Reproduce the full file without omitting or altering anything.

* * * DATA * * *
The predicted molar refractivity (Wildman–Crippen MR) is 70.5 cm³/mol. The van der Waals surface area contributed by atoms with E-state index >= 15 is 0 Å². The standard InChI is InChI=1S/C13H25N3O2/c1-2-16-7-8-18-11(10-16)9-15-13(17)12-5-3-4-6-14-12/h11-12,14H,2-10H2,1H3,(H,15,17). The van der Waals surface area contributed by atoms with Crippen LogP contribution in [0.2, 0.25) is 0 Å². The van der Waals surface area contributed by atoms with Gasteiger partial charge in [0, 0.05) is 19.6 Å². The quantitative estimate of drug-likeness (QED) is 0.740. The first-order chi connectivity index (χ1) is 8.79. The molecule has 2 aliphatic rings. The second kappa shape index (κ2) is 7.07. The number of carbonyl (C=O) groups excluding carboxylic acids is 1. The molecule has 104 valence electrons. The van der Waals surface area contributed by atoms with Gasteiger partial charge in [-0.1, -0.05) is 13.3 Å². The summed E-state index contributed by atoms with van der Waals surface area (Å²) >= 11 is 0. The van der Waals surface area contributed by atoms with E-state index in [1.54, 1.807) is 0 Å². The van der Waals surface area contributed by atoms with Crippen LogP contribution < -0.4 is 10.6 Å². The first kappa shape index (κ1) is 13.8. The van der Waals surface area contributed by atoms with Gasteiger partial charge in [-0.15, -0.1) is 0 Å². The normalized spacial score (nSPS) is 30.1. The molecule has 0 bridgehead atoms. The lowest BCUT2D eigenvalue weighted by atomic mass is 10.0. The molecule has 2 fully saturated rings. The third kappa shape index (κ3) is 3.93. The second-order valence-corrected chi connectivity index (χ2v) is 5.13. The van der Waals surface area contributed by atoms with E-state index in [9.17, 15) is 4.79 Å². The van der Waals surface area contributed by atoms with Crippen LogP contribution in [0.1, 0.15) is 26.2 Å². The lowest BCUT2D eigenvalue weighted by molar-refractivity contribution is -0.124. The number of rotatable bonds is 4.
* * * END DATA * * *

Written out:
The predicted molar refractivity (Wildman–Crippen MR) is 70.5 cm³/mol. The van der Waals surface area contributed by atoms with E-state index >= 15 is 0 Å². The standard InChI is InChI=1S/C13H25N3O2/c1-2-16-7-8-18-11(10-16)9-15-13(17)12-5-3-4-6-14-12/h11-12,14H,2-10H2,1H3,(H,15,17). The van der Waals surface area contributed by atoms with Crippen LogP contribution in [0.2, 0.25) is 0 Å². The van der Waals surface area contributed by atoms with Gasteiger partial charge in [0, 0.05) is 19.6 Å². The quantitative estimate of drug-likeness (QED) is 0.740. The first-order chi connectivity index (χ1) is 8.79. The molecule has 2 aliphatic rings. The second kappa shape index (κ2) is 7.07. The number of carbonyl (C=O) groups excluding carboxylic acids is 1. The molecule has 104 valence electrons. The van der Waals surface area contributed by atoms with Gasteiger partial charge in [-0.1, -0.05) is 13.3 Å². The summed E-state index contributed by atoms with van der Waals surface area (Å²) >= 11 is 0. The van der Waals surface area contributed by atoms with E-state index in [1.54, 1.807) is 0 Å². The van der Waals surface area contributed by atoms with Crippen LogP contribution < -0.4 is 10.6 Å². The first kappa shape index (κ1) is 13.8. The van der Waals surface area contributed by atoms with Gasteiger partial charge in [-0.15, -0.1) is 0 Å². The normalized spacial score (nSPS) is 30.1. The molecule has 0 bridgehead atoms. The lowest BCUT2D eigenvalue weighted by atomic mass is 10.0. The molecule has 2 fully saturated rings. The third kappa shape index (κ3) is 3.93. The second-order valence-corrected chi connectivity index (χ2v) is 5.13. The van der Waals surface area contributed by atoms with E-state index in [9.17, 15) is 4.79 Å². The van der Waals surface area contributed by atoms with Crippen LogP contribution in [0.1, 0.15) is 26.2 Å². The lowest BCUT2D eigenvalue weighted by molar-refractivity contribution is -0.124. The number of rotatable bonds is 4.